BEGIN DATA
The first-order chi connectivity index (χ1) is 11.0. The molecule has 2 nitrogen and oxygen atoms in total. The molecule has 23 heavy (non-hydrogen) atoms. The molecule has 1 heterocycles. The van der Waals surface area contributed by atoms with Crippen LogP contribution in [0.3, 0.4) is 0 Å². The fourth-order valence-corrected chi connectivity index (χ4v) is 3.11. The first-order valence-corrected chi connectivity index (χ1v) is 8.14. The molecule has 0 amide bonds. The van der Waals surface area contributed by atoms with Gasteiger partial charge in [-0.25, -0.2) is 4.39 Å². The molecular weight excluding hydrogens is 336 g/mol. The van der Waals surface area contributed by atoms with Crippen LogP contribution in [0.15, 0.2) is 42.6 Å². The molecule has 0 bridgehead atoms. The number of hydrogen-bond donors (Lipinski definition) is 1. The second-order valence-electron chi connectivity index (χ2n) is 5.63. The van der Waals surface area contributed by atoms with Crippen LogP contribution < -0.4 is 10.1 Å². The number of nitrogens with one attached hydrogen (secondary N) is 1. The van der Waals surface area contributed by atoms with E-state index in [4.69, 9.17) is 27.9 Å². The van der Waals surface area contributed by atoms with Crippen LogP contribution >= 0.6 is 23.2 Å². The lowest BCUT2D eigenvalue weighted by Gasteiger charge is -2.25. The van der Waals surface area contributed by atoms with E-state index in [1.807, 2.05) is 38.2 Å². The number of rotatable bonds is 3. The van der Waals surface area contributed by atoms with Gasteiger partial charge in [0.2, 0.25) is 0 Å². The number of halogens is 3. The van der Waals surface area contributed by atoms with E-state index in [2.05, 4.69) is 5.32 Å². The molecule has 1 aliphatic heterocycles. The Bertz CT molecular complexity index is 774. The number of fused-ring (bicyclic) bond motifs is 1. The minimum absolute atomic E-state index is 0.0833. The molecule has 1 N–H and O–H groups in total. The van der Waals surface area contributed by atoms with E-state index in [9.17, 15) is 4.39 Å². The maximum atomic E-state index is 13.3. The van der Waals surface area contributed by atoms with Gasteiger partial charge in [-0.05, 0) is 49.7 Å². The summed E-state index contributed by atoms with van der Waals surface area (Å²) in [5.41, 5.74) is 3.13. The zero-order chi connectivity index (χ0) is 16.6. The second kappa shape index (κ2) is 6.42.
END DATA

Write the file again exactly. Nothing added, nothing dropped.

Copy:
The first-order chi connectivity index (χ1) is 11.0. The molecule has 2 nitrogen and oxygen atoms in total. The molecule has 23 heavy (non-hydrogen) atoms. The molecule has 1 heterocycles. The van der Waals surface area contributed by atoms with Crippen LogP contribution in [0.3, 0.4) is 0 Å². The fourth-order valence-corrected chi connectivity index (χ4v) is 3.11. The first-order valence-corrected chi connectivity index (χ1v) is 8.14. The molecule has 0 amide bonds. The van der Waals surface area contributed by atoms with Gasteiger partial charge in [-0.25, -0.2) is 4.39 Å². The molecular weight excluding hydrogens is 336 g/mol. The van der Waals surface area contributed by atoms with Crippen LogP contribution in [0.15, 0.2) is 42.6 Å². The molecule has 0 bridgehead atoms. The number of hydrogen-bond donors (Lipinski definition) is 1. The second-order valence-electron chi connectivity index (χ2n) is 5.63. The van der Waals surface area contributed by atoms with Crippen LogP contribution < -0.4 is 10.1 Å². The number of nitrogens with one attached hydrogen (secondary N) is 1. The van der Waals surface area contributed by atoms with E-state index in [4.69, 9.17) is 27.9 Å². The van der Waals surface area contributed by atoms with Crippen LogP contribution >= 0.6 is 23.2 Å². The lowest BCUT2D eigenvalue weighted by Gasteiger charge is -2.25. The van der Waals surface area contributed by atoms with E-state index in [1.807, 2.05) is 38.2 Å². The number of rotatable bonds is 3. The van der Waals surface area contributed by atoms with Gasteiger partial charge in [0.2, 0.25) is 0 Å². The number of halogens is 3. The van der Waals surface area contributed by atoms with E-state index in [2.05, 4.69) is 5.32 Å². The molecule has 1 aliphatic heterocycles. The Bertz CT molecular complexity index is 774. The number of fused-ring (bicyclic) bond motifs is 1. The minimum absolute atomic E-state index is 0.0833. The molecule has 1 N–H and O–H groups in total. The van der Waals surface area contributed by atoms with E-state index in [9.17, 15) is 4.39 Å². The maximum atomic E-state index is 13.3. The van der Waals surface area contributed by atoms with Gasteiger partial charge in [-0.05, 0) is 49.7 Å². The summed E-state index contributed by atoms with van der Waals surface area (Å²) in [5.41, 5.74) is 3.13. The zero-order chi connectivity index (χ0) is 16.6. The second kappa shape index (κ2) is 6.42.